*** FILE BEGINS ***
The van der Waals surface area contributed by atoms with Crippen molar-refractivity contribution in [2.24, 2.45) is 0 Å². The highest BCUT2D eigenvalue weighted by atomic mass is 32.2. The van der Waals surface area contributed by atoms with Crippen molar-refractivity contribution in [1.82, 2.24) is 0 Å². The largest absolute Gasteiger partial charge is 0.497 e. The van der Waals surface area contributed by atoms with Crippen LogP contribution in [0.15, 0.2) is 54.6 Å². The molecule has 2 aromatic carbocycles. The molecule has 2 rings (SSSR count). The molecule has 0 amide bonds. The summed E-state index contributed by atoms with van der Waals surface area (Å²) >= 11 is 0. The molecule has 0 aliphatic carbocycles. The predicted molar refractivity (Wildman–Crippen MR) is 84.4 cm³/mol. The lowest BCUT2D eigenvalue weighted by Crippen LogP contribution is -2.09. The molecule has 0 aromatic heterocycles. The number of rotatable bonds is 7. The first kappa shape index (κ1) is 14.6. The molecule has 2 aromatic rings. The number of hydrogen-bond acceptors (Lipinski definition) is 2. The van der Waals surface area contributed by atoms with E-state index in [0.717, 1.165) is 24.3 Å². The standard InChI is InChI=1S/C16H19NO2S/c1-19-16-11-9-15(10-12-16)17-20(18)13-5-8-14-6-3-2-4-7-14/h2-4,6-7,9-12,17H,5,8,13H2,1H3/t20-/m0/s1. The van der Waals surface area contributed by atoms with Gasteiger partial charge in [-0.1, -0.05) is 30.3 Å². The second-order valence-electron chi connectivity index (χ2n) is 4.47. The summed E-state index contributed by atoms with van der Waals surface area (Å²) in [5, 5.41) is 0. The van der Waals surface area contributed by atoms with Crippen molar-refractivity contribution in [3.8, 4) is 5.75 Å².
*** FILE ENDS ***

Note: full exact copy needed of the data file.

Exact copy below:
The van der Waals surface area contributed by atoms with Crippen molar-refractivity contribution in [2.24, 2.45) is 0 Å². The highest BCUT2D eigenvalue weighted by atomic mass is 32.2. The van der Waals surface area contributed by atoms with Crippen molar-refractivity contribution in [1.82, 2.24) is 0 Å². The largest absolute Gasteiger partial charge is 0.497 e. The van der Waals surface area contributed by atoms with Crippen LogP contribution in [0.15, 0.2) is 54.6 Å². The molecule has 2 aromatic carbocycles. The molecule has 2 rings (SSSR count). The molecule has 0 amide bonds. The summed E-state index contributed by atoms with van der Waals surface area (Å²) >= 11 is 0. The molecule has 0 aliphatic carbocycles. The predicted molar refractivity (Wildman–Crippen MR) is 84.4 cm³/mol. The lowest BCUT2D eigenvalue weighted by Crippen LogP contribution is -2.09. The molecule has 0 aromatic heterocycles. The number of rotatable bonds is 7. The first kappa shape index (κ1) is 14.6. The molecule has 2 aromatic rings. The number of hydrogen-bond acceptors (Lipinski definition) is 2. The van der Waals surface area contributed by atoms with E-state index in [0.717, 1.165) is 24.3 Å². The standard InChI is InChI=1S/C16H19NO2S/c1-19-16-11-9-15(10-12-16)17-20(18)13-5-8-14-6-3-2-4-7-14/h2-4,6-7,9-12,17H,5,8,13H2,1H3/t20-/m0/s1. The van der Waals surface area contributed by atoms with Gasteiger partial charge in [-0.1, -0.05) is 30.3 Å². The second-order valence-electron chi connectivity index (χ2n) is 4.47. The summed E-state index contributed by atoms with van der Waals surface area (Å²) in [5, 5.41) is 0. The van der Waals surface area contributed by atoms with Crippen molar-refractivity contribution in [3.8, 4) is 5.75 Å².